Geological Survey was established by an act of Congress on March 3, 1879, to
provide a permanent Federal agency to conduct the systematic and scientific
"classification of the public lands, and examination of the geologic structure,
mineral resources, and products of national domain." An integral part of that
original mission includes publishing and disseminating the earth-science
information needed to understand, to plan the use of, and to manage the Nation's
energy, land, mineral, and water resources.
Since 1879, the research and fact-finding role of the U.S. Geological Survey
has grown and been modified to meet the changing needs of the Nation it serves.
As part of that evolution, the U.S. Geological Survey has become the Federal
Government's largest earth-science research agency, the Nation's largest
civilian map-making agency, the primary source of data on the Nation's surface-
and ground-water resources, and the employer of the largest number of
professional earth scientists. Today's programs serve a diversity of needs and
users. Programs include:
Along with its
continuing commitment to meet the growing and changing earth-science needs of
the Nation, the U.S. Geological Survey remains dedicated to its original mission
to collect, analyze, interpret, publish, and disseminate information about the
natural resources of the Nation---providing "Earth Science in the Public
- Conducting detailed assessments of the energy and mineral potential of the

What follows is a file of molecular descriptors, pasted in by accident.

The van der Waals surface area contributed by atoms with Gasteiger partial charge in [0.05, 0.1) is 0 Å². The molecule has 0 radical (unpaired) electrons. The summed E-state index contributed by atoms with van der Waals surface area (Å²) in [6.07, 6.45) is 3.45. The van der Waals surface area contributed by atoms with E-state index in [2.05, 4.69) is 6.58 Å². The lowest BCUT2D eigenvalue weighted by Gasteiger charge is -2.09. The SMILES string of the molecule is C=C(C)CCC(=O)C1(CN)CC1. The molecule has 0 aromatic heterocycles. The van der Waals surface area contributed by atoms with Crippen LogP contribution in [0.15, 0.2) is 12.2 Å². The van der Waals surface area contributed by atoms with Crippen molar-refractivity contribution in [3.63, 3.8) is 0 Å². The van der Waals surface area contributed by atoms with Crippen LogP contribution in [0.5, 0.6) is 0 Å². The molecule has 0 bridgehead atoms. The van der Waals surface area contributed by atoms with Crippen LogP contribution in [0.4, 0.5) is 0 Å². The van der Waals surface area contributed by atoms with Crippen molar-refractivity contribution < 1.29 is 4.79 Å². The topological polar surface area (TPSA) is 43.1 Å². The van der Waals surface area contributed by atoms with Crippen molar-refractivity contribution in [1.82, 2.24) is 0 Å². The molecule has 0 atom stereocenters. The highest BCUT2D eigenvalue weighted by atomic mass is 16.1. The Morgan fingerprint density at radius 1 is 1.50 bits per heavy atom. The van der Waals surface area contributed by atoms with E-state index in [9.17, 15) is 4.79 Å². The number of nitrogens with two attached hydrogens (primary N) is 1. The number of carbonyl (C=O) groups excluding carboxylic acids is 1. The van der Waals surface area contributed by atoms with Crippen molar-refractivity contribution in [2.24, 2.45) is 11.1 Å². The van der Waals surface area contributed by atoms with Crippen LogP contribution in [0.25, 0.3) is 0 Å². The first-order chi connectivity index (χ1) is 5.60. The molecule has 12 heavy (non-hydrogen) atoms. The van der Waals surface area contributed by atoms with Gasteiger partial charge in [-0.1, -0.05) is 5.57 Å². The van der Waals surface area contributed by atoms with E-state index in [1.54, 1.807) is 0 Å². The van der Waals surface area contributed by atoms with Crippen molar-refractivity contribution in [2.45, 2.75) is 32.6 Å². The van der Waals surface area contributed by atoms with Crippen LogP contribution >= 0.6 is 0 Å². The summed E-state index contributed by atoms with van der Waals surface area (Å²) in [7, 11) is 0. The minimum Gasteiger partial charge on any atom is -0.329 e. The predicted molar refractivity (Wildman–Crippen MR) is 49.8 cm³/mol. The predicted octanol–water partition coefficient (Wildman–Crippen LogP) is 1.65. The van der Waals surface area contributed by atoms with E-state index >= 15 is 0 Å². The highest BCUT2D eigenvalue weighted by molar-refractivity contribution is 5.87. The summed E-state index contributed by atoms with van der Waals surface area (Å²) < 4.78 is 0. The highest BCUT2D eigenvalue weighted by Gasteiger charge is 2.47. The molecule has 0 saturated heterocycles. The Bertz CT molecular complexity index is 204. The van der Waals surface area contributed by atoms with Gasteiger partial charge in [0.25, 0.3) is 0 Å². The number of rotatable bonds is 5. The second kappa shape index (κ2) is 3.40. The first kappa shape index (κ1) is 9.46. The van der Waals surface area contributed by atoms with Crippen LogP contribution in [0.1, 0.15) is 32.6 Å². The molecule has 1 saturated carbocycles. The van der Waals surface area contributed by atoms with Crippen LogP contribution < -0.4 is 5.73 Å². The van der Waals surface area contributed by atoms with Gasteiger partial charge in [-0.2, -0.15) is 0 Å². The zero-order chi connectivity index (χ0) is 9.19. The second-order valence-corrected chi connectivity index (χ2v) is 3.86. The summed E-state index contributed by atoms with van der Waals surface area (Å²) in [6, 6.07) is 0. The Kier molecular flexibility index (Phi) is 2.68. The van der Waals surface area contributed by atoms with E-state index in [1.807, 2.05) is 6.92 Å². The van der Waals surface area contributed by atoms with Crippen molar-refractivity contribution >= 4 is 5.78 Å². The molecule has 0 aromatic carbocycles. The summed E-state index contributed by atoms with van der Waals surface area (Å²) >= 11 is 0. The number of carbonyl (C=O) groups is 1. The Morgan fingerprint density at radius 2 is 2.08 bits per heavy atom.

Nation's land and offshore areas.
- Investigating and issuing warnings of earthquakes, volcanic eruptions,
landslides, and other geologic and hydrologic hazards.
- Conducting research on the geologic structure of the Nation.
- Studying the geologic features, structure, processes, and history of the
other planets of our solar system.
- Conducting topographic surveys of the Nation and preparing topographic and
thematic maps and related cartographic products.
- Developing and producing digital cartographic data bases and products.
- Collecting data on a routine basis to determine the quantity, quality, and
use of surface and ground water.
- Conducting water-resource appraisals in order to describe the consequences
of alternative plans for developing land and water resources.
- Conducting research in hydraulics and hydrology, and coordinating all
Federal water-data acquisition.
- Using remotely sensed data to develop new cartographic, geologic, and
hydrologic research techniques for natural-resources planning and management.
- Providing earth-science information through an extensive publication
program and a network of public access points.